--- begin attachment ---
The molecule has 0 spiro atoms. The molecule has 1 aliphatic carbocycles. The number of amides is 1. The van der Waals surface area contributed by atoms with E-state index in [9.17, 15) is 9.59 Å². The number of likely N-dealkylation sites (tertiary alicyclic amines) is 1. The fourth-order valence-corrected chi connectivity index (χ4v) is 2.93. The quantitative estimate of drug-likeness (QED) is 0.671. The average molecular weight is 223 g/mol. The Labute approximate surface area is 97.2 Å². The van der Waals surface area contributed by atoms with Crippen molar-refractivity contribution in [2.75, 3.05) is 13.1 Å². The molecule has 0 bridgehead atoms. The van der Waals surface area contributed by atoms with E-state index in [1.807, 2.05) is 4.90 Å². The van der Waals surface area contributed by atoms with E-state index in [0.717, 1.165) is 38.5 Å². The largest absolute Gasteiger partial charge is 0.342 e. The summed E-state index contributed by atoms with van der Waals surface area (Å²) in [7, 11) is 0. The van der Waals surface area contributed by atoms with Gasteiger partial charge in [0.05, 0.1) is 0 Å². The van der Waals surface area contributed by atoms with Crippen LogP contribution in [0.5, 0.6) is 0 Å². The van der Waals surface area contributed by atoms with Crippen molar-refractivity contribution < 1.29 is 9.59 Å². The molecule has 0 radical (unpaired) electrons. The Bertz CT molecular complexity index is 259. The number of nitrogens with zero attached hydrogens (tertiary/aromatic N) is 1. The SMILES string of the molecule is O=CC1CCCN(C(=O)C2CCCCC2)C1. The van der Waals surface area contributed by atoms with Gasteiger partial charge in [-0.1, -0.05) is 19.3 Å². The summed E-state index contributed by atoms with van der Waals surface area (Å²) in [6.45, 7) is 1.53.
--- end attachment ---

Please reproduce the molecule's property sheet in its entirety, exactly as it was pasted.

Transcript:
The molecule has 0 spiro atoms. The molecule has 1 aliphatic carbocycles. The number of amides is 1. The van der Waals surface area contributed by atoms with E-state index in [9.17, 15) is 9.59 Å². The number of likely N-dealkylation sites (tertiary alicyclic amines) is 1. The fourth-order valence-corrected chi connectivity index (χ4v) is 2.93. The quantitative estimate of drug-likeness (QED) is 0.671. The average molecular weight is 223 g/mol. The Labute approximate surface area is 97.2 Å². The van der Waals surface area contributed by atoms with Crippen molar-refractivity contribution in [2.75, 3.05) is 13.1 Å². The molecule has 0 bridgehead atoms. The van der Waals surface area contributed by atoms with E-state index in [1.807, 2.05) is 4.90 Å². The van der Waals surface area contributed by atoms with E-state index in [0.717, 1.165) is 38.5 Å². The largest absolute Gasteiger partial charge is 0.342 e. The summed E-state index contributed by atoms with van der Waals surface area (Å²) in [7, 11) is 0. The van der Waals surface area contributed by atoms with Gasteiger partial charge in [0.05, 0.1) is 0 Å². The van der Waals surface area contributed by atoms with Crippen LogP contribution in [0.5, 0.6) is 0 Å². The van der Waals surface area contributed by atoms with Crippen molar-refractivity contribution < 1.29 is 9.59 Å². The molecule has 0 radical (unpaired) electrons. The Bertz CT molecular complexity index is 259. The number of nitrogens with zero attached hydrogens (tertiary/aromatic N) is 1. The SMILES string of the molecule is O=CC1CCCN(C(=O)C2CCCCC2)C1. The van der Waals surface area contributed by atoms with Gasteiger partial charge in [-0.1, -0.05) is 19.3 Å². The summed E-state index contributed by atoms with van der Waals surface area (Å²) in [6.45, 7) is 1.53.